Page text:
Hangul is the official alphabet of the Korean language and it’s used in both South and North Korea. The alphabet was created in the year 1443 in the Joseon Dynasty.
The Korean alphabet is made up of 19 consonant letters and 21 vowel characters for a total of 40 main letters. There are some obsolete characters and combination characters as well but the main alphabet is 40 letters.
Unlike English however the letters are combined into blocks of usually 2 to 3 characters for each syllable. “Han” for example isn’t written as “ㅎㅏㄴ” it’s written as “한”
The name of the Korean alphabet, Hangul (한글) means great script in Korean. Han (한) means great and Geul (글) means script.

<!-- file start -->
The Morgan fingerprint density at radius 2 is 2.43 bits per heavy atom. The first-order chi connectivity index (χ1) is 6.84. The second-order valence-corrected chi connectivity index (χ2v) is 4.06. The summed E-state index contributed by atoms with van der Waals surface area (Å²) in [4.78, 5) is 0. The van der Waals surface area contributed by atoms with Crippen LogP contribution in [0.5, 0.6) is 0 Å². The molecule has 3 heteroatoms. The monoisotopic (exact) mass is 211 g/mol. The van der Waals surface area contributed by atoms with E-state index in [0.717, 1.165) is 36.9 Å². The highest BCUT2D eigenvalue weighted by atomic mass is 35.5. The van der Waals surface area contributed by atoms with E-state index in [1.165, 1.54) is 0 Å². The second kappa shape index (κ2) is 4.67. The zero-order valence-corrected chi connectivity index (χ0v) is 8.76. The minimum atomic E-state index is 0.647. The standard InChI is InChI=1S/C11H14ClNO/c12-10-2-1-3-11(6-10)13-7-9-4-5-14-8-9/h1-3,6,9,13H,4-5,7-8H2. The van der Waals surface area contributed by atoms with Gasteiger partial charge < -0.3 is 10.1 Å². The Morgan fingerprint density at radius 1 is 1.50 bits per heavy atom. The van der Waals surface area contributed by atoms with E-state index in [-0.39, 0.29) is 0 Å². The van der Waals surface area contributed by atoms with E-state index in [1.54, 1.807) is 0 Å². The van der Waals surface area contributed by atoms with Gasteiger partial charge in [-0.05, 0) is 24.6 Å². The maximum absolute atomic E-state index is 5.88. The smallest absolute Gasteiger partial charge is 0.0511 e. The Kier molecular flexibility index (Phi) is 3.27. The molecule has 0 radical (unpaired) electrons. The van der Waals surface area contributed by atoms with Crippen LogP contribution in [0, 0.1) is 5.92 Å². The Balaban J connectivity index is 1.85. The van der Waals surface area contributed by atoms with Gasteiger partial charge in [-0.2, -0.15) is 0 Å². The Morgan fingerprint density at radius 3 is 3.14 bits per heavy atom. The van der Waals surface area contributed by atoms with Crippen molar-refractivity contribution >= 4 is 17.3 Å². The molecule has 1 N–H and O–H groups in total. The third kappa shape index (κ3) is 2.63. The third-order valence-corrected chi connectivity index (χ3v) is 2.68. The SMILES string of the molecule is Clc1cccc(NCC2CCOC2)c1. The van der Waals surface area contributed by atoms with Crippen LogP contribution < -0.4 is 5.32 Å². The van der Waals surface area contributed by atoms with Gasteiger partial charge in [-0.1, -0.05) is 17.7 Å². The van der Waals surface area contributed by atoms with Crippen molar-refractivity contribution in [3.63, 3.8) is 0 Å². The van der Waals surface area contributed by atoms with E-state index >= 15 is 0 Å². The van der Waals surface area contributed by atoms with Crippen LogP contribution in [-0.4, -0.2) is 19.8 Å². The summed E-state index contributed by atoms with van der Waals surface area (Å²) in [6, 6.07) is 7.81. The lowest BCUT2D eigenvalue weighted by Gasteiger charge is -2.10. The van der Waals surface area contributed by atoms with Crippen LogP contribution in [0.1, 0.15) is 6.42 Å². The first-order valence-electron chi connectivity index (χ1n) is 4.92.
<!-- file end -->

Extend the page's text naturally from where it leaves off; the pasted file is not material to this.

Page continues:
The most interesting feature of the Korean Alphabet is the design of the letters. The shape of each letter is designed after the features of the sounds they represent. Consonants are based on the shape your mouth makes when you pronounce them while vowels are made from easy to identify horizontal or vertical lines.
The character ㄱ for example is the shape your toungue takes when you make a “g” sound.
Each consonant has its own name. ㄱ for example is called giyeok (기역). The vowels are just named after the sounds they make like “ah” for the vowelㅏ.